Rodgers’ experience in the public sector includes serving as general manager for the Louisa County Water Authority from 2011 to 2014. He also has an extensive military background including serving 28 years as a Judge Advocate in the United States Air Force, where he obtained the rank of colonel. Other leadership roles in the military included serving as legal counsel to the Department of Defense’s U.S. Country Representative to the United Kingdom, as well as military legal adviser to NATO Headquarters.

In a July 2014 interview, Rodgers said he hoped to make Amherst County a better place at his departure than he found at his arrival and he aimed to make the county more efficient, more accountable and more transparent. 

Tucker feels he succeeded on those counts and more, noting his work in striving to improve Madison Heights through development and other areas and advancing compensation for county employees to make their pay more in line with surrounding jurisdictions, among other achievements. 

"He will be missed," Tucker said, further describing Rodgers as an effective planner. "He was a chess player. He was always a second step ahead ... The whole thing makes me sad." 

Tucker and Pugh took part in Rodgers' 2014 hire while Ayers and Martin began serving in 2016 and 2020, respectively.

During Rodgers' tenure, county events included the near-closure of Sweet Briar College in 2015, the closure of the Central Virginia Training Center facility in 2020, recovery from effects of an April 2018 tornado that devastated the Elon area, the return of the county's fair in 2019 following a lengthy hiatus and the addition to the county administration building, a project completed in 2017.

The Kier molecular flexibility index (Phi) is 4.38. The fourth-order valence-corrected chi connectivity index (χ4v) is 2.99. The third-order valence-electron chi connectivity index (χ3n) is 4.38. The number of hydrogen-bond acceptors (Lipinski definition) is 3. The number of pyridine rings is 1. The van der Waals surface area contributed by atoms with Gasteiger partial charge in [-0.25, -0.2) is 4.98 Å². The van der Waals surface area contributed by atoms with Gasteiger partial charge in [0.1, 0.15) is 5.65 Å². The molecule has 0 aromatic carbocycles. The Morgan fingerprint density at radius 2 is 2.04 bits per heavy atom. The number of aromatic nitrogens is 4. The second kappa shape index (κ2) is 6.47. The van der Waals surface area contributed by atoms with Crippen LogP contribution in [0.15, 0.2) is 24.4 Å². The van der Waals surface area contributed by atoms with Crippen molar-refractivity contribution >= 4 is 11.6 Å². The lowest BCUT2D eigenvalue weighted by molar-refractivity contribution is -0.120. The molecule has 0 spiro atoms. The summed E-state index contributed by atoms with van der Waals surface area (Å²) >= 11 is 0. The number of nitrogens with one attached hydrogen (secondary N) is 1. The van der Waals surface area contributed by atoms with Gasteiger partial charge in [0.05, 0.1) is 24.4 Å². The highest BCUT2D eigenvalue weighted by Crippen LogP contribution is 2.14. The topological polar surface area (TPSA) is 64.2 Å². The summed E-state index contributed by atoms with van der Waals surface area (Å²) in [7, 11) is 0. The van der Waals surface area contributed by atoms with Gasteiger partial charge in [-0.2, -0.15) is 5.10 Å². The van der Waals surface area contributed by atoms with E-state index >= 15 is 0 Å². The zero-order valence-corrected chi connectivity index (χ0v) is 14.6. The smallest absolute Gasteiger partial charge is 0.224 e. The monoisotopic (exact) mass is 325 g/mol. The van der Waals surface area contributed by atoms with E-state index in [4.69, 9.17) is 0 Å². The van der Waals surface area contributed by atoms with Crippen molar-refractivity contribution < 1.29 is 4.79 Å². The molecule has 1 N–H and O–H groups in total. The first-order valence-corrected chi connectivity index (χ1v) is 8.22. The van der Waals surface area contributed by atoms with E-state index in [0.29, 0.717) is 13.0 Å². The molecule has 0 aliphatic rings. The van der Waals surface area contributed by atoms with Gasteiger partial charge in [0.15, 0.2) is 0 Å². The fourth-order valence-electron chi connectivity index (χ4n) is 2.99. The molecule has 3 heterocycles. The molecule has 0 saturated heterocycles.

Also during his tenure, the county engaged in a massive initiative to become more business friendly, efforts to expand broadband so it is available countywide, disbursement of millions in federal stimulus money for county projects in the aftermath of the COVID-19 pandemic, the transformation of a former school on Phelps Road in Madison Heights into an apartment complex and the construction of a new transfer station for trash disposal purposes at the county landfill. 

In July, the executive board of the Washington, D.C-based International City/County Management Association said it publicly censured Rodgers during its June meeting, saying he violated the group's ethics code on political neutrality by attending the 2020 national and Virginia Libertarian conventions and seeking appointment to the Virginia Redistricting Commission. Rodgers has denied violating the code and has said he resigned from the group as a result of that accusation.

Assistant County Administrator David Proffitt will serve the board as it looks for a new county administrator, according to Tucker and Wade. 

"We had a lot of momentum," Tucker said of the county's direction, adding it's about more than a single person while also praising Rodgers as a leader. "We will get it back. We'll find another one."